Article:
The Indian government is not providing adequate information about the hazards caused by an aluminium refinery of British mining major Vedanta in Orissa though it poses a serious threat to the health of the local communities, an Amnesty International report released here Tuesday said.
The report, ‘Don’t Mine Us out of Existence: Bauxite Mine and Refinery Devastate Lives in India’, documented how the refinery, operated by a subsidiary of Britain-based Vedanta Resources in Orissa, is causing air and water pollution that threatens the health of the local people and their access to water.
Ramesh Gopalakrishnan, Amnesty International’s researcher in South Asia, said: “People are living in the shadow of a massive refinery, breathing polluted air and afraid to drink from and bathe in a river that is one of the main sources of water in the region.
“It is shocking how those who are most affected by the project have been provided with the least information. The local people, who constitute Adivasis, Dalit and other marginalised sections of the society have told us how authorities have told them that the refinery would transform the area into another Mumbai or Dubai,” he added.
According to Gopalakrishnan, the Orissa state pollution control board has documented air and water pollution from Vedanta Aluminium’s refinery in Lanjigarh, Orissa. The refinery is near a river and although it is clear that the polluted air and water is a health hazard, there is no health monitoring being done.
Quoting one of the local Adivasi woman, the report said: “We used to bathe in the river, but now I am scared of taking my children there. Both my sons have had rashes and blisters”.
Gopalakrishnan said: “Despite the threats, there are plans for a six-fold expansion of the refinery which will compound these problems. Neither the Indian authorities nor Vedanta has shared information on the extent of pollution and its possible effects on local communities.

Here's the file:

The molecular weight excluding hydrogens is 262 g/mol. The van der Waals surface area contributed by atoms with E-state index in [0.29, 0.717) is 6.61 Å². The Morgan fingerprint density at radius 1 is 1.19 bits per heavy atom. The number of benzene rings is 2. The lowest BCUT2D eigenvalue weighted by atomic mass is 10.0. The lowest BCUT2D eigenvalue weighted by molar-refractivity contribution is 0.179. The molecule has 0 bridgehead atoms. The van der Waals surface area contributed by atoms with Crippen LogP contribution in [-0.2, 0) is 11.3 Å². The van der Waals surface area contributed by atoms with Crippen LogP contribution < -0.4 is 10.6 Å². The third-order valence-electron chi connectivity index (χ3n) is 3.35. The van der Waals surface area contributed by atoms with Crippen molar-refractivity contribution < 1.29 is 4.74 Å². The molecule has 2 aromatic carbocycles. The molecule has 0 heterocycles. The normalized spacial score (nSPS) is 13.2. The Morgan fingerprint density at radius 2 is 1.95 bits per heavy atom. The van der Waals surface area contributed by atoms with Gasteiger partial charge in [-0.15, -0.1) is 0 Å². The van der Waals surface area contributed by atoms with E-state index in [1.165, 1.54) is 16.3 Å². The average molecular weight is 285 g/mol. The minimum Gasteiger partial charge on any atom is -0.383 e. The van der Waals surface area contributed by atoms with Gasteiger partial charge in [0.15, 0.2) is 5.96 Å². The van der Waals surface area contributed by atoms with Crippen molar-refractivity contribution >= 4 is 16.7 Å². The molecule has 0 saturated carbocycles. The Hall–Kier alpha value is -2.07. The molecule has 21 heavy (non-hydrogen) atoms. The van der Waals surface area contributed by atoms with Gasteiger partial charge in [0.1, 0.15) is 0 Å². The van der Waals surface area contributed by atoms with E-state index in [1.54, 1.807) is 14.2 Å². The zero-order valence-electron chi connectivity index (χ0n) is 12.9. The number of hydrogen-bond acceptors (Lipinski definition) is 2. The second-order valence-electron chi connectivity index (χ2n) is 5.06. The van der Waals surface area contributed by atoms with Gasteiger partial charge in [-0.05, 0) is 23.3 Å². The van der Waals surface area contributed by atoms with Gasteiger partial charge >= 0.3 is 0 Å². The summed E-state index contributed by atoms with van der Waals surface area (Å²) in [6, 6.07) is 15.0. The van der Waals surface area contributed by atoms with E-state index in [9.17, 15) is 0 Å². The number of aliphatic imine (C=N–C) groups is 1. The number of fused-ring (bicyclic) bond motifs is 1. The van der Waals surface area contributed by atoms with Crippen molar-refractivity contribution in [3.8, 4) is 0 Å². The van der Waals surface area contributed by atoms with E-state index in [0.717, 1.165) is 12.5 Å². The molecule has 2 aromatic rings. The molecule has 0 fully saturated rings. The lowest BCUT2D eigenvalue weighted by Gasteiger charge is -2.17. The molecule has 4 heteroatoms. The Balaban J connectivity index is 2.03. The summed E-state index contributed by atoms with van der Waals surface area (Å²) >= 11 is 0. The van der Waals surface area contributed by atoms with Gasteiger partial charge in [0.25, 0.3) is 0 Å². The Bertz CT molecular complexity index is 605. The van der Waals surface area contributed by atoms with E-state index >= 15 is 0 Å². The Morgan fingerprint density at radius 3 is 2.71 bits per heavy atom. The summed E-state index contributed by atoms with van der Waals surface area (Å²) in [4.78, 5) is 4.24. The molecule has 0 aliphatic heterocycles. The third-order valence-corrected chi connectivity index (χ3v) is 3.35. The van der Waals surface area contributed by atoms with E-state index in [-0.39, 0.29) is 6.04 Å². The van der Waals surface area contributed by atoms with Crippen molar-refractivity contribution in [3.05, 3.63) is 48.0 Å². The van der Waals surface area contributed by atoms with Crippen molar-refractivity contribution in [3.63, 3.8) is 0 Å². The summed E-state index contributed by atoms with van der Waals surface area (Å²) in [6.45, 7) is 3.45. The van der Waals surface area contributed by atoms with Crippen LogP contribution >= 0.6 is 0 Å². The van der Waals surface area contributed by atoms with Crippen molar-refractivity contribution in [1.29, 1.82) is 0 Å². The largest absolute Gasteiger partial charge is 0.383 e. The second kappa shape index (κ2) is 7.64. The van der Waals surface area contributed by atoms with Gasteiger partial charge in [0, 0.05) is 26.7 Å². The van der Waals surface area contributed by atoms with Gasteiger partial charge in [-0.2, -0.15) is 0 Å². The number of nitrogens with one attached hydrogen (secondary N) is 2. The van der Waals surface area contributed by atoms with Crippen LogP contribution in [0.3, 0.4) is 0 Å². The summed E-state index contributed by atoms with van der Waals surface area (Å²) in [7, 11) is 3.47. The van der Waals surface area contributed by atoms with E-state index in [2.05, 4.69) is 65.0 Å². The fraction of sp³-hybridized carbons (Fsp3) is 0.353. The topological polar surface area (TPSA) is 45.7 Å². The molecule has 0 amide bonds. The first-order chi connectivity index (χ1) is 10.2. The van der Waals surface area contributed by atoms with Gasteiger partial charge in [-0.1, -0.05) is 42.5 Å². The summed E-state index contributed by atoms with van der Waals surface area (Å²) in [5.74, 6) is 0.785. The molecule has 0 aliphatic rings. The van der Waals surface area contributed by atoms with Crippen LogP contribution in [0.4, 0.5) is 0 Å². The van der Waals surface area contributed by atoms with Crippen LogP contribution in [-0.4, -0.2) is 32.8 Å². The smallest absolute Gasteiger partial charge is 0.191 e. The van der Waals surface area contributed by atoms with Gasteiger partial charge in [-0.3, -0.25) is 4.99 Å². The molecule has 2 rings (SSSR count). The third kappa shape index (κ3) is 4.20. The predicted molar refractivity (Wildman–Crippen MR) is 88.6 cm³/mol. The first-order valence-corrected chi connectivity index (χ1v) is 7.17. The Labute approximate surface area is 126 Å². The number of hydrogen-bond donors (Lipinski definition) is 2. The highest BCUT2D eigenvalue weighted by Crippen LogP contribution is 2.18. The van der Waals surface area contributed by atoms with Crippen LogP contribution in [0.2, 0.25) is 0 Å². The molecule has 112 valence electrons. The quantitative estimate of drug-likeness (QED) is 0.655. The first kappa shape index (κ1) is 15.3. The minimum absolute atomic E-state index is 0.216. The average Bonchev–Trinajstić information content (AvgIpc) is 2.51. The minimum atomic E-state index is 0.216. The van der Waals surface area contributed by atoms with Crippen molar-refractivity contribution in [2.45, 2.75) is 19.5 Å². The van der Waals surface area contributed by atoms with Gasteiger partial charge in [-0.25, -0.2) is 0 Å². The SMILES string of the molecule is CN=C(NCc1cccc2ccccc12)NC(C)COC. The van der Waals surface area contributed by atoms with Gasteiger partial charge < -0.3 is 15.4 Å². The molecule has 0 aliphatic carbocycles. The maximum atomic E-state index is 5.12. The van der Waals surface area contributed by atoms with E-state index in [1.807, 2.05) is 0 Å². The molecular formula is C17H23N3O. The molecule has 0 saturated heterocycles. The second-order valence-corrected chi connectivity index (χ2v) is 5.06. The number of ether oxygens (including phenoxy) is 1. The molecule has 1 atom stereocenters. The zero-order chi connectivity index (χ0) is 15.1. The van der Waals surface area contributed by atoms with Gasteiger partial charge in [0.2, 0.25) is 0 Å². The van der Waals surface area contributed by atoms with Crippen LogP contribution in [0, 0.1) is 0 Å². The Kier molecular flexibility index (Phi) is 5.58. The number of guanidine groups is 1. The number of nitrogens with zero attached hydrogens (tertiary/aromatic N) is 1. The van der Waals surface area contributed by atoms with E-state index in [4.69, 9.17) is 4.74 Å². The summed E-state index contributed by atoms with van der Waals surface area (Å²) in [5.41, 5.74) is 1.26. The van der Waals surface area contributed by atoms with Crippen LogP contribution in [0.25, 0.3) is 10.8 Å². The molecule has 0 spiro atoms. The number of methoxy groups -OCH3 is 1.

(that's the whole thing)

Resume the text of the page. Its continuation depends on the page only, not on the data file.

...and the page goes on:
“The Orissa Mining Corporation and another Vedanta resources subsidiary also plan to mine bauxite in the nearby Niyamgiri Hills. The proposed mine threatens the very existence of the Dongria Kondh, an 8,000 strong protected indigenous community that has lived on the Niyamgiri hills for centuries,” he added.
The Niyamgiri hills are considered sacred by the Dongria Kondh and are essential for their economic, physical and cultural survival, yet, according to the report, no process to seek the community’s informed consent has been established.
Quoting a Dongria Kondh tribe member, the report said: “The hill is our god and the earth our goddess. Between the two we have the rains and the water. Those wanting to mine here will slowly take over this. Where will we go then?”
“The people of Orissa are among the poorest in India and their health is being threatened on a daily basis by the refinery. We, therefore, call upon the Indian government and Vedanta Resources to ensure that there is no expansion of the refinery and mining does not go ahead until existing problems are resolved,” Gopalakrishnan said.
The report is based on research over a period between August, 2008 and September, 2009.